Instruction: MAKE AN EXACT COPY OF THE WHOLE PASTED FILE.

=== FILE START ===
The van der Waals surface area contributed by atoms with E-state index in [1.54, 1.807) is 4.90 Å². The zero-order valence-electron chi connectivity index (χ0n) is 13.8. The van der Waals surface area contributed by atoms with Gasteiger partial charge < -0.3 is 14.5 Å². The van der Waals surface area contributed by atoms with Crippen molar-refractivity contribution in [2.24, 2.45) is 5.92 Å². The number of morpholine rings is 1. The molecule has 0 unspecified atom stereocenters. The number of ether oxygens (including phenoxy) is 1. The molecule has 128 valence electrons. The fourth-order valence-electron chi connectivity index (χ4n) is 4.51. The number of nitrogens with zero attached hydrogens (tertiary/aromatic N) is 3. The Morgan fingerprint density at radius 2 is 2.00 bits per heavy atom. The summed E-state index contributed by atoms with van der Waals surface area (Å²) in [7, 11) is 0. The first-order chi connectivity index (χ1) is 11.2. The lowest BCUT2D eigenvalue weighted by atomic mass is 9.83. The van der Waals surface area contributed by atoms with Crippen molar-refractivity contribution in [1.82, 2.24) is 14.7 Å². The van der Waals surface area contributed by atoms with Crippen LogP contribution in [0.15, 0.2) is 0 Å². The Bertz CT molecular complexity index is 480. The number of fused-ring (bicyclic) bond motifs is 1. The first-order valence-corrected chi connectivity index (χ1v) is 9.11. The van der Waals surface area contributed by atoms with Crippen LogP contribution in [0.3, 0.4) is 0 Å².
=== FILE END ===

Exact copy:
The van der Waals surface area contributed by atoms with E-state index in [1.54, 1.807) is 4.90 Å². The zero-order valence-electron chi connectivity index (χ0n) is 13.8. The van der Waals surface area contributed by atoms with Gasteiger partial charge < -0.3 is 14.5 Å². The van der Waals surface area contributed by atoms with Crippen molar-refractivity contribution in [2.24, 2.45) is 5.92 Å². The number of morpholine rings is 1. The molecule has 0 unspecified atom stereocenters. The number of ether oxygens (including phenoxy) is 1. The molecule has 128 valence electrons. The fourth-order valence-electron chi connectivity index (χ4n) is 4.51. The number of nitrogens with zero attached hydrogens (tertiary/aromatic N) is 3. The Morgan fingerprint density at radius 2 is 2.00 bits per heavy atom. The summed E-state index contributed by atoms with van der Waals surface area (Å²) in [7, 11) is 0. The first-order chi connectivity index (χ1) is 11.2. The lowest BCUT2D eigenvalue weighted by atomic mass is 9.83. The van der Waals surface area contributed by atoms with Crippen molar-refractivity contribution in [1.82, 2.24) is 14.7 Å². The van der Waals surface area contributed by atoms with Crippen LogP contribution in [0.15, 0.2) is 0 Å². The Bertz CT molecular complexity index is 480. The number of fused-ring (bicyclic) bond motifs is 1. The first-order valence-corrected chi connectivity index (χ1v) is 9.11. The van der Waals surface area contributed by atoms with Crippen LogP contribution in [0.3, 0.4) is 0 Å².